IMIS | Flanders Marine Institute

Flanders Marine Institute

Platform for marine research


Publications | Institutes | Persons | Datasets | Projects | Maps
[ report an error in this record ]basket (0): add | show Printer-friendly version

Some observations on shell-shape variation in North American populations of Nucella lapillus (L.)
Crothers, J.H. (1983). Some observations on shell-shape variation in North American populations of Nucella lapillus (L.). Biol. J. Linn. Soc. 19(3): 237-274.
In: Biological Journal of the Linnean Society. Academic Press: London; New York. ISSN 0024-4066, more
Peer reviewed article  

Available in  Author 

    Shape; Shells (structural forms); Nucella lapillus (Linnaeus, 1758) [WoRMS]; North America [Marine Regions]; Marine

Author  Top 
  • Crothers, J.H.

    This paper considers shell-shape variation in samples of the dog-whelk/dog-winkle, ucella lapillus, from the southern half of its North American range, between 41 and 46N, and compares it with the pattern seen in Europe. At the extreme southern limit of its American range, to the south of Cape Cod, the species exhibits features to be expected in an animal close to an environmental limit. It is generally rare and has a patchy distribution. There is little variation in the shell: almost all adult individuals have rather large, thick, white, elongated shells. This contrasts sharply with the situation in Portugal, at the southern limit in Europe, where the animals have small thin, coloured shells of intermediate shape.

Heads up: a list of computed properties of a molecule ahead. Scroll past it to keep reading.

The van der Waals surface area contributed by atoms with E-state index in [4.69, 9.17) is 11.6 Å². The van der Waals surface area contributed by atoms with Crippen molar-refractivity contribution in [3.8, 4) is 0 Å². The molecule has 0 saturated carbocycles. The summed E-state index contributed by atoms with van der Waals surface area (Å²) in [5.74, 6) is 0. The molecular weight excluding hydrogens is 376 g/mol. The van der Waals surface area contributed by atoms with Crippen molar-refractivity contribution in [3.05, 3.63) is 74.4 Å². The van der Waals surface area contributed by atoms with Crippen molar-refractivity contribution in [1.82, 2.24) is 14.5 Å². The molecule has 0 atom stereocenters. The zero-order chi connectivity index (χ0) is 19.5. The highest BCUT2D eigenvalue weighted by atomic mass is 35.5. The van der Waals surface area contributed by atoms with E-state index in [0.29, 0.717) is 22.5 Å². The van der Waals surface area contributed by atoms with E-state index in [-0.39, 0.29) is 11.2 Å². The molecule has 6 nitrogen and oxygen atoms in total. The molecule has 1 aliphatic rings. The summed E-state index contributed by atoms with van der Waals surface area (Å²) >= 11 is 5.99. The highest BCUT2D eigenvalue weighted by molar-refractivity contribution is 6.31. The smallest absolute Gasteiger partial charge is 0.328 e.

Away from the marginal situation, north of Nahant (42CN) in America, the species shows much the same range of variability in shell size, shape and colour on both sides of the Atlantic. Most populations appear to show the same pattern of shape variation in asociation with the exposure of their habitat to wave action. Animals from exposed sites tend to have shorter, squatter shells than their compatriots in shelter. However, in America as in some parts of Europe, there are occasional enclaves which do not fit the usual pattern. It is interesting to note that the form normally associated with extremely exposed shores from Brittany to Faroe in Europe is found in Atlantic Canada but is apparently absent from southern populations in both the U.S.A and the Iberian Peninsula.

All data in IMIS is subject to the VLIZ privacy policy Top | Author